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Foreign airlines’ airfares exploitative, bloating stuck funds, says NANTA

By Wole Oyebade
09 September 2022   |   4:01 am
Travel agencies, yesterday, raised the alarm over the continuous hike in the cost of airfares currently charged by foreign airlines, describing those rates as exploitative of the Nigerian market.

Travel agencies, yesterday, raised the alarm over the continuous hike in the cost of airfares currently charged by foreign airlines, describing those rates as exploitative of the Nigerian market.
The operators, under the aegis of National Association of Nigerian Travel Agencies (NANTA), said besides squeezing travellers to pay over 200 per cent more, higher inventories is bloating the trapped fund despite efforts to defray the backlog.

Besides, The Guardian has learnt that the Federal Government has only released a part of the promised $265 million funds, with foreign airlines receiving bits of their expectations.
Though government pledged release of $265 million out of the $465 million, some airlines got 25 per cent of their due, some got less while others got nothing yet.
President of NANTA, Susan Akporiaye, told reporters that the unrepatriated fund scenario was regrettable and the entire travel operators shared the pains of the operators.
She said though government released part of the funds to earn the commendation of the International Air Transport Association (IATA), it is regrettable that “the gesture only emboldened foreign airlines to visit the Nigerian public with the most exploitative response in the name of protecting their businesses.”
She noted that airfares have further spiked, with six-hour economy class tickets that erstwhile sold for N300, 000 now selling above N1.5 million, even as the airlines have left only the highest inventories open to bookings in Nigeria.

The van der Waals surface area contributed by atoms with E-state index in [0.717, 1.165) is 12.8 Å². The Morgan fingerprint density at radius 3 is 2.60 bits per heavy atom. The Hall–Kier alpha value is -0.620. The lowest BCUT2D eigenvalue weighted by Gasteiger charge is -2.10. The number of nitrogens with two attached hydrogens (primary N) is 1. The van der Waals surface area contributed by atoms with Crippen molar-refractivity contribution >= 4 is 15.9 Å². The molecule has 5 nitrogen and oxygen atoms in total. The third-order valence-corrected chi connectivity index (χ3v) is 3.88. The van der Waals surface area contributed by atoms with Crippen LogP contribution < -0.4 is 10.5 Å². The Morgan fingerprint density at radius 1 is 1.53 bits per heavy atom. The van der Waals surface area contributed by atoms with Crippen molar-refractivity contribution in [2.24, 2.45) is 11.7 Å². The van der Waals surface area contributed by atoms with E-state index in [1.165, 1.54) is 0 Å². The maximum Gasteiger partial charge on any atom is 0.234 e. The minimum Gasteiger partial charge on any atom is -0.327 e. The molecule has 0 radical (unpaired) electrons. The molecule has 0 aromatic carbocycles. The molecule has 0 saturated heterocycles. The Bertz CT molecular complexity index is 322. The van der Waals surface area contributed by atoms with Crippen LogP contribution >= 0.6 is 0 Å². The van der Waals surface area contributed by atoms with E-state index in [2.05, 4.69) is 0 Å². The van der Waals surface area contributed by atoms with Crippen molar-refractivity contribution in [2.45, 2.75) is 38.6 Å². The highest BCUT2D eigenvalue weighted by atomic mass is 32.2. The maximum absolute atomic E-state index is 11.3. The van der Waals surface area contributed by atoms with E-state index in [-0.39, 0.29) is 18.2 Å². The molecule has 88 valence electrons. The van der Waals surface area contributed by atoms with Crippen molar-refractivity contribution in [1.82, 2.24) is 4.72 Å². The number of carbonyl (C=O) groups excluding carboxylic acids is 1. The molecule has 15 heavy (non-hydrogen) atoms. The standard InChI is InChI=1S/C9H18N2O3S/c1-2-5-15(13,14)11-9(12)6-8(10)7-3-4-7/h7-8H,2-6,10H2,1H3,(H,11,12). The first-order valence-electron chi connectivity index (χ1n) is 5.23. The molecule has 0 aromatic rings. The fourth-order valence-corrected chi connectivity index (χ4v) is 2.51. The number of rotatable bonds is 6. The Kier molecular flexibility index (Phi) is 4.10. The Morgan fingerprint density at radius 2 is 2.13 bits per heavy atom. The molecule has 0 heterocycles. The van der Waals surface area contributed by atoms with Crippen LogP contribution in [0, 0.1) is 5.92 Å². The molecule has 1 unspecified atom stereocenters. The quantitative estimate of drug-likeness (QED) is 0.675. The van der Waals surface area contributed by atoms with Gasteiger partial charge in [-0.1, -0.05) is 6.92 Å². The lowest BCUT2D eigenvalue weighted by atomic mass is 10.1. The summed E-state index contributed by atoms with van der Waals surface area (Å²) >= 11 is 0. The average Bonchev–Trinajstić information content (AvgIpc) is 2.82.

“As usual with them, their response which we could describe as ‘High Fare Pandemic’, is solely targeted at Nigeria and Nigerians, and cannot be seen anywhere in Africa even in countries where they also have their funds being trapped.
“It is sad that Nigerians have to buy tickets to the tune of N3 to N4 million and be charged as high as N1 million to change travel dates even on tickets bought before this crisis began. This is unacceptable, exploitative, and hostile to the survival of the Nigerian aviation downstream sector and to which we call for sanity and return to the best inventory practices and deployment,” Akporiaye said.
The body appealed to the Federal Government to intervene more proactively by engaging with all stakeholders, including CBN, Minister of Aviation, Minister of Finance, Foreign Airlines, NCAA, IATA and NANTA in a roundtable discussion.
In reaction to the minister’s threats to sanction foreign airlines selling in foreign currencies, she denied that airlines were selling in hard currency. “Airlines are still selling in naira but at the highest rates possible. But the airlines only wanted more engagement that we have not seen from the Federal Government, to assure the business partners and stabilise the situation,” she said.
First Vice President for NANTA Lagos Zone, Yinka Folami, added that Nigerians are badly hit by response from the foreign airlines, and are seeking succor from the government.

Folami noted that Nigerians paying high premium would mean that more funds of the foreign airlines are getting trapped in the country, with the likelihood of hitting $1 billion by November.
He said: “Despite the issues at stake, Nigeria remains a high net worth destination for the airlines to do business. Clearly, we have a global crisis in our hands and it is not peculiar to Nigeria. But all stakeholders need to come together, show transparency to build trust. That way, there will be concessions here and there. It is not in the interest of the country that we are paying higher to travel. Travel agencies are already closing down and people are losing jobs.
“Our business is on the verge of total collapse and our staff, with families and at this trying times, may be forced into the streets. We request that the foreign airlines pause and have a rethink on these unnecessary measures that we find exploitative; restore inventories across board and think of the good days when they flew in and out of Nigeria, enjoying the best patronage from us and the Nigerian travelling public,” Folami said.

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